President Donald J. Trump made a declaration last week during a hastily-made press conference at the White House that houses of worship are essential and can reopen.
The president told reporters that governors should do “the right thing” and allow places of worship to reopen, which was this past weekend. Trump said he would override any governor who does not comply. According to the Associated Press, when asked if the president has that kind of authority, White House Press Secretary Kayleigh McEcnany said she would not answer a theoretical question.
One Dundalk church reopened its doors two weekends ago. Calvary Baptist Church, located on Manchester Road, held in-person services on May 17. Calvary Baptist pastor Stacey Shiflett said that people want to go back to church, and government officials don’t have the constitutional authority to restrict them from going to houses of worship.
“Of all the things that are considered nonessential, churches are specifically mentioned in the First Amendment of the Bill of Rights,” Shiflett told this newspaper. “We have special rights and privileges and freedoms, and they can’t be taken away by anybody, elected or not elected.”
Calvary Baptist Church continues to hold livestreams of its services on the internet. Last week, during a service on May 20, Shiflett held up a cease and desist letter he received from the Baltimore County Health and Human Services, which, Shiflett told this newspaper, included a threat of a $5,000 fine.
Shiflett tore the letter in half in front of a congregation of around 100 people. The action caught the attention of national news networks and several news publications across the country.
“I didn’t plan on doing it,” Shiflett said. “It wasn’t on my mind to do that. I just did it. I guess it’s one of those moments that triggered a response from people.”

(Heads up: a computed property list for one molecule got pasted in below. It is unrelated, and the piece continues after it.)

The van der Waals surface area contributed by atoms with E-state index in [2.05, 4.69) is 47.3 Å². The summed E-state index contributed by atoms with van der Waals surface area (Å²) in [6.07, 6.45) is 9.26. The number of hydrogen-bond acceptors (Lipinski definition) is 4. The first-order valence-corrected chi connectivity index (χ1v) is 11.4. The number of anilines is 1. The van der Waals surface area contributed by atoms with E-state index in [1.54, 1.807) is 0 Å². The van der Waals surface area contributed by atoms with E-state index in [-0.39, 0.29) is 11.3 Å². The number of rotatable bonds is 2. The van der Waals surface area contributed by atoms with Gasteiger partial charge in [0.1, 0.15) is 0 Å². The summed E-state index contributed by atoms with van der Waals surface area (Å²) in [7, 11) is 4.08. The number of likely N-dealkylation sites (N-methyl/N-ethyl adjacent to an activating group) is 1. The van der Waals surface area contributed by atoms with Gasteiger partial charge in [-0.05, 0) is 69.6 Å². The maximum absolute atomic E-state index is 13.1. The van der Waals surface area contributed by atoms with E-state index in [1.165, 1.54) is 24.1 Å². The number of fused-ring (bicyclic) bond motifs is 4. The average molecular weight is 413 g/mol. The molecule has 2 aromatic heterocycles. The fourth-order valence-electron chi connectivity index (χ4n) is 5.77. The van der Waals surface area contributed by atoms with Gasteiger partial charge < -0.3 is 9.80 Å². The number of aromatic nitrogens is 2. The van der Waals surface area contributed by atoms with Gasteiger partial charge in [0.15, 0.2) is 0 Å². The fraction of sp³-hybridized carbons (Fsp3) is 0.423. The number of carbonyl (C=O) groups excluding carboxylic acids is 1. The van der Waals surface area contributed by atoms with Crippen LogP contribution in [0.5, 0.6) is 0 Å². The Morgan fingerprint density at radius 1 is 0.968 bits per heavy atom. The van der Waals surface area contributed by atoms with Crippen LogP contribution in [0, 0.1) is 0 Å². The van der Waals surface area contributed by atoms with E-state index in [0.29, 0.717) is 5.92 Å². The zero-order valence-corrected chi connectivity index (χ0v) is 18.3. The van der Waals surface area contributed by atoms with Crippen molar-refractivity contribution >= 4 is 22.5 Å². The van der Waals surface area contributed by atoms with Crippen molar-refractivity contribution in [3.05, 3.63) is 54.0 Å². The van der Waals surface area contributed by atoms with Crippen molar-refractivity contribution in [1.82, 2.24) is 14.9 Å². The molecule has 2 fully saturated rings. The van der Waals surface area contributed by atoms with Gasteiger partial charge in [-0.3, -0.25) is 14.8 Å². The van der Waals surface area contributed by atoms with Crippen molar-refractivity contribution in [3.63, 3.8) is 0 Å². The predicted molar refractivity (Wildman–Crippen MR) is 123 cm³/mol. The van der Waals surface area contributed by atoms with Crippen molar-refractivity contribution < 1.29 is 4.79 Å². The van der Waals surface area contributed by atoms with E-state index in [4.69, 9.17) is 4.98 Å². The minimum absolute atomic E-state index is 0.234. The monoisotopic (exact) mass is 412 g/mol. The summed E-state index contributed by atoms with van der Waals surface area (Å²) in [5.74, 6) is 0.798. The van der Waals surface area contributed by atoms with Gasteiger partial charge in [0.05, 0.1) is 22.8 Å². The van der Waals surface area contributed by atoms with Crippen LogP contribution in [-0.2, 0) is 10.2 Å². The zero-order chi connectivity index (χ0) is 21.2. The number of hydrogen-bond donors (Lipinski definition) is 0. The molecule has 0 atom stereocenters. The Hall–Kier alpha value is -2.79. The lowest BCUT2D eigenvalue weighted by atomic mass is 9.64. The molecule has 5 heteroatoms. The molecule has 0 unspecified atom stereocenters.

It has done more than just trigger a response. After making an appearance on ˆThe Ingraham Angle on Fox News, Shiflett is receiving support from across the United States. “When I say hundreds and hundreds and hundreds of letters, I’m not exaggerating,” he said, adding that he has received just as many messages of support on social media.
Gov. Larry Hogan lifted the state stay-at-home order on May 15, easing restrictions on certain activities, including indoor religious services permitted at 50 percent capacity. Baltimore County Executive Johnny Olszewski, Jr. issued an executive order extending the stay-at-home order, including keeping the limit on public gatherings to no more than 10 people.
People attended services at Calvary Baptist Church on May 17 and May 20, and again for the church’s special Memorial Day service on May 24. The sanctuary was decorated with several American flags, and a flag representing each branch o the military was also on display.
That service opened with church leaders and the congregation reciting the pledge of allegiance, followed by a church member singing the national anthem. Several patriotic songs were sung, and a White House video that showed the president declaring places of worship are essential was shown to the congregation.
Shiflett said he has not received any further correspondence. He said he will continue to hold services at Calvary Baptist Church and hope that he does not receive any more blowback from local officials.
“I made that decision weeks ago,” Shiflett said. “I’m for real with this. Our church is for real with this. Our leaders are for real.”
The Baltimore County Government did not respond to request for comment by the time this newspaper went to press.